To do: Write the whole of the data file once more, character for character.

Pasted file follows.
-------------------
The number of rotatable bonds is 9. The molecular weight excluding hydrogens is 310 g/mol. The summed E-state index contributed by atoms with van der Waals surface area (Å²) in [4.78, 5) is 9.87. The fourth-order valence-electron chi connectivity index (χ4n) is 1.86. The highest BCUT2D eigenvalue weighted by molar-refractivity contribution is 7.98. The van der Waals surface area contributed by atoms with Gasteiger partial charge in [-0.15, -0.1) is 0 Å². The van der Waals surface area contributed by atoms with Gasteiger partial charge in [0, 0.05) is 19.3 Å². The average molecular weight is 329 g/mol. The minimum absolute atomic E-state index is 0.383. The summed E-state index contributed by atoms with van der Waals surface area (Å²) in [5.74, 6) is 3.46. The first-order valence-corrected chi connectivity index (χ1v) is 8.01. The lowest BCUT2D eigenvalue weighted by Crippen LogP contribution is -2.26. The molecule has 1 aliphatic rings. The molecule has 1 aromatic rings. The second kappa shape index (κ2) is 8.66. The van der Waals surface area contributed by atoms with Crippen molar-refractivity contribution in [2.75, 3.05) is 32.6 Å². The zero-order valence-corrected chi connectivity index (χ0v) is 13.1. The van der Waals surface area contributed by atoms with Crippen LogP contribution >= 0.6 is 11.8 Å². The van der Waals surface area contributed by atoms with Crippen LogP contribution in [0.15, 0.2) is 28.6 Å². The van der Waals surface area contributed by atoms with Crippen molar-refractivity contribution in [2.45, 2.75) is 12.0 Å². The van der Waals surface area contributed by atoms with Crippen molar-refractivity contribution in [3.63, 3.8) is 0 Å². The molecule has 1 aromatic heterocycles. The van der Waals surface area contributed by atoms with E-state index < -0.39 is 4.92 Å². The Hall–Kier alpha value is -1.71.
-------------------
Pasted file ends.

The number of rotatable bonds is 9. The molecular weight excluding hydrogens is 310 g/mol. The summed E-state index contributed by atoms with van der Waals surface area (Å²) in [4.78, 5) is 9.87. The fourth-order valence-electron chi connectivity index (χ4n) is 1.86. The highest BCUT2D eigenvalue weighted by molar-refractivity contribution is 7.98. The van der Waals surface area contributed by atoms with Gasteiger partial charge in [-0.15, -0.1) is 0 Å². The van der Waals surface area contributed by atoms with Gasteiger partial charge in [0, 0.05) is 19.3 Å². The average molecular weight is 329 g/mol. The minimum absolute atomic E-state index is 0.383. The summed E-state index contributed by atoms with van der Waals surface area (Å²) in [5.74, 6) is 3.46. The first-order valence-corrected chi connectivity index (χ1v) is 8.01. The lowest BCUT2D eigenvalue weighted by Crippen LogP contribution is -2.26. The molecule has 1 aliphatic rings. The molecule has 1 aromatic rings. The second kappa shape index (κ2) is 8.66. The van der Waals surface area contributed by atoms with Crippen molar-refractivity contribution in [2.75, 3.05) is 32.6 Å². The zero-order valence-corrected chi connectivity index (χ0v) is 13.1. The van der Waals surface area contributed by atoms with Crippen LogP contribution >= 0.6 is 11.8 Å². The van der Waals surface area contributed by atoms with Crippen LogP contribution in [0.15, 0.2) is 28.6 Å². The van der Waals surface area contributed by atoms with Crippen molar-refractivity contribution in [2.45, 2.75) is 12.0 Å². The van der Waals surface area contributed by atoms with Crippen molar-refractivity contribution in [3.63, 3.8) is 0 Å². The molecule has 1 aromatic heterocycles. The van der Waals surface area contributed by atoms with E-state index < -0.39 is 4.92 Å². The Hall–Kier alpha value is -1.71.